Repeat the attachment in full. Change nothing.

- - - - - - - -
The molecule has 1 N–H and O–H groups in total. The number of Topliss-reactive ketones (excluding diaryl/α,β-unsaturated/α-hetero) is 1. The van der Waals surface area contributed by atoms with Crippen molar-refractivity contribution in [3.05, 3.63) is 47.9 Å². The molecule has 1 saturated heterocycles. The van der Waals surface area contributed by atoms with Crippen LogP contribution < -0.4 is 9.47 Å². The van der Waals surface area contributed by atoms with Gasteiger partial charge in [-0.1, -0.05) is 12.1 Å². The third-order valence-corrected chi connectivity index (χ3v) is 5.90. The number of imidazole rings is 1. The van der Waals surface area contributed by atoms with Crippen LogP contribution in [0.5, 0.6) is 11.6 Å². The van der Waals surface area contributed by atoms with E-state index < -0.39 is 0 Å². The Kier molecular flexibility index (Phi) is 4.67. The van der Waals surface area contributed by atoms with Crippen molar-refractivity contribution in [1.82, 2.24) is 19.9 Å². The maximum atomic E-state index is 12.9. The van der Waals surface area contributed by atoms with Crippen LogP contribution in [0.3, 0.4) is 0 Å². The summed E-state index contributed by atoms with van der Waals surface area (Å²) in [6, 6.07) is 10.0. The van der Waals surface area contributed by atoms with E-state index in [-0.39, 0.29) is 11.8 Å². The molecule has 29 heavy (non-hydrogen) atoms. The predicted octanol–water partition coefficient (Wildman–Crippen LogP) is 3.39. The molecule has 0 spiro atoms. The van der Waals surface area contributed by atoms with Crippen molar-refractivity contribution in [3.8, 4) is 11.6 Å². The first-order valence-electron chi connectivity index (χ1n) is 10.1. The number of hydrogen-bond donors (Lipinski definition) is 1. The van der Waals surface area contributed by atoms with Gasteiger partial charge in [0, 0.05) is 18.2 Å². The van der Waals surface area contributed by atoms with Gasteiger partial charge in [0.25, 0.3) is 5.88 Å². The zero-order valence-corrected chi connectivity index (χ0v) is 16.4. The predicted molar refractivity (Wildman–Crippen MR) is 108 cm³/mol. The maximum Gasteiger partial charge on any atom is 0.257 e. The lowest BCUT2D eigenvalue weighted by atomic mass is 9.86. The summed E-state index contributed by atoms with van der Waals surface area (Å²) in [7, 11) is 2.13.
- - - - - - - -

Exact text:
The molecule has 1 N–H and O–H groups in total. The number of Topliss-reactive ketones (excluding diaryl/α,β-unsaturated/α-hetero) is 1. The van der Waals surface area contributed by atoms with Crippen molar-refractivity contribution in [3.05, 3.63) is 47.9 Å². The molecule has 1 saturated heterocycles. The van der Waals surface area contributed by atoms with Crippen LogP contribution < -0.4 is 9.47 Å². The van der Waals surface area contributed by atoms with Gasteiger partial charge in [-0.1, -0.05) is 12.1 Å². The third-order valence-corrected chi connectivity index (χ3v) is 5.90. The number of imidazole rings is 1. The van der Waals surface area contributed by atoms with Crippen LogP contribution in [0.5, 0.6) is 11.6 Å². The van der Waals surface area contributed by atoms with E-state index < -0.39 is 0 Å². The Kier molecular flexibility index (Phi) is 4.67. The van der Waals surface area contributed by atoms with Crippen molar-refractivity contribution in [1.82, 2.24) is 19.9 Å². The maximum atomic E-state index is 12.9. The van der Waals surface area contributed by atoms with Crippen LogP contribution in [0.3, 0.4) is 0 Å². The summed E-state index contributed by atoms with van der Waals surface area (Å²) in [6, 6.07) is 10.0. The van der Waals surface area contributed by atoms with E-state index in [-0.39, 0.29) is 11.8 Å². The molecule has 29 heavy (non-hydrogen) atoms. The predicted octanol–water partition coefficient (Wildman–Crippen LogP) is 3.39. The molecule has 0 spiro atoms. The van der Waals surface area contributed by atoms with Crippen molar-refractivity contribution in [3.8, 4) is 11.6 Å². The first-order valence-electron chi connectivity index (χ1n) is 10.1. The number of hydrogen-bond donors (Lipinski definition) is 1. The van der Waals surface area contributed by atoms with Gasteiger partial charge in [0, 0.05) is 18.2 Å². The van der Waals surface area contributed by atoms with Gasteiger partial charge in [0.25, 0.3) is 5.88 Å². The zero-order valence-corrected chi connectivity index (χ0v) is 16.4. The predicted molar refractivity (Wildman–Crippen MR) is 108 cm³/mol. The maximum Gasteiger partial charge on any atom is 0.257 e. The lowest BCUT2D eigenvalue weighted by atomic mass is 9.86. The summed E-state index contributed by atoms with van der Waals surface area (Å²) in [7, 11) is 2.13.